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Nine Lives: Blu-ray + DVD + Digital HD Review

Nine Lives (2016) movie poster Nine Lives

Theatrical Release: August 5, 2016 / Running Time: 87 Minutes / Rating: PG

Director: Barry Sonnenfeld / Writers: Gwyn Lurie, Matt R. Allen, Caleb Wilson, Daniel Antonazzi, Ben Shiffrin

Cast: Kevin Spacey (Tom Brand), Jennifer Garner (Lara Brand), Robbie Amell (David Brand), Cheryl Hines (Madison Camden), Mark Consuelos (Ian Cox), Malina Weissman (Rebecca Brand), Christopher Walken (Felix Perkins), Talitha Bateman (Nicole Camden), Teddy Sears (Josh Myers), Jay Patterson (Benson)

Buy Nine Lives from Amazon.com: Blu-ray + DVD + Digital HD DVD + Digital Instant Video

Whether due to their cooperative nature or propensity for action, dogs have always gotten far more love on film than cats. But this year, we got not one but two wide release films about cats.
In April, a stolen kitten was the driving force of Key and Peele's gang action-comedy Keanu. Then in August, there was Nine Lives, applying the Tim Allen Shaggy Dog treatment to Kevin Spacey, transforming him from a selfish businessman into a fluffy gray cat.

Spacey plays Tom Brand, a billionaire titan of industry who is obsessed with having his new skyscraper remain the tallest building in America. He doesn't pay much notice to his wife (Jennifer Garner) or his daughter Rebecca (Malina Weissman). Rebecca is turning eleven and wants a cat for her birthday. So, Tom reluctantly drops into a shop called Purrkins, whose eccentric owner Felix Perkins (Christopher Walken, who appears to be reprising his life-changing Click under a different name) seems to want to teach the selfish Tom a lesson.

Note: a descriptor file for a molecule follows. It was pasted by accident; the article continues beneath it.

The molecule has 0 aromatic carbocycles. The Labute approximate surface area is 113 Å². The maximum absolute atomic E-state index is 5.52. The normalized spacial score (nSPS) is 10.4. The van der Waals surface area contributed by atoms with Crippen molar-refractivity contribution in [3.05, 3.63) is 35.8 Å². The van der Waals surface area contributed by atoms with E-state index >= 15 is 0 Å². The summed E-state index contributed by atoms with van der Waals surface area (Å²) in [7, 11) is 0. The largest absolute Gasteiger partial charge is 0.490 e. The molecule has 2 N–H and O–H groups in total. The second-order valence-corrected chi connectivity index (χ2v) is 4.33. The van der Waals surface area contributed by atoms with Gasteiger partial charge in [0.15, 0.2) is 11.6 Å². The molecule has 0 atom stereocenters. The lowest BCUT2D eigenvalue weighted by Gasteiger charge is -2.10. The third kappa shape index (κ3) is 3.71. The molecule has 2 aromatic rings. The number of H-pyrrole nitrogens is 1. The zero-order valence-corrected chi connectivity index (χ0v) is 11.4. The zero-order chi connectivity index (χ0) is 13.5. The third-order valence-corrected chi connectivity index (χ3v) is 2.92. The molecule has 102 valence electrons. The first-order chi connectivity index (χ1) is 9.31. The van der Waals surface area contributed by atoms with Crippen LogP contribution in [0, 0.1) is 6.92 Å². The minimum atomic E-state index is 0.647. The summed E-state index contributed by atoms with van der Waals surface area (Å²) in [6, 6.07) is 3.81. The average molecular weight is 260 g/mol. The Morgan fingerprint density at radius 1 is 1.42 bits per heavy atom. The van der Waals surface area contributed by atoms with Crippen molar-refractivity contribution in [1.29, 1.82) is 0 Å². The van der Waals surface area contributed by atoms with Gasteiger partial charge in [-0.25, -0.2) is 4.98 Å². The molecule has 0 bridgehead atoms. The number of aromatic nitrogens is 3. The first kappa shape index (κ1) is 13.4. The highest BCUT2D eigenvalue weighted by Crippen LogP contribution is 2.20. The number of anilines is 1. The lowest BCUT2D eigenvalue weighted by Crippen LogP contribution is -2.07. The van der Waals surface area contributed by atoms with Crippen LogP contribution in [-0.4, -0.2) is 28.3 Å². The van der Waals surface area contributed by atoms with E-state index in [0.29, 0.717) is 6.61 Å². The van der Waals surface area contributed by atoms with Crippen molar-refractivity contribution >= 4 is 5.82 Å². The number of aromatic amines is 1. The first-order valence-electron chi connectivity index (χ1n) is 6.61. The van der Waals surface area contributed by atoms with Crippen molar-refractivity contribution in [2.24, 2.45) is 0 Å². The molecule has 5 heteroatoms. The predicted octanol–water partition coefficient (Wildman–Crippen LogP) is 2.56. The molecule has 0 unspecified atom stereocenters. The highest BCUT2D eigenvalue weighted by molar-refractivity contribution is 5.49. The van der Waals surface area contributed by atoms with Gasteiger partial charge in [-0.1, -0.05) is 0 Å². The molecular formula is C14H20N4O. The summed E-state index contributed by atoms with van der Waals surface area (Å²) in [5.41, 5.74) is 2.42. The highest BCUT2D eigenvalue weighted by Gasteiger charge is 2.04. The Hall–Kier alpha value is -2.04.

You wanted a universal remote? That remote controls your universe! Oh wait, that's a different life-altering magical Christopher Walken salesman.

An incident on a stormy night leaves Tom in a coma fighting for his life. But his consciousness has been passed on to Mr. Fuzzypants, the gray tomcat that he gave Rebecca. Tom tries his hardest to inform his family what has happened, but it's not easy for cats to communicate. So, he's trapped and has to eat cat food. The only joy he can find is peeing in an obnoxious woman's purse. Obviously, to reverse this freaky incident, Tom has to take care of his family, including his suicidal grown-up son (Robie Amell).

This is one of those movies that plays out exactly as you expect it to. Seen the trailer? Then you've seen the movie. Not because the trailer revealed too much. It's just there wasn't much to reveal. The premise is obvious and the resolution inevitable.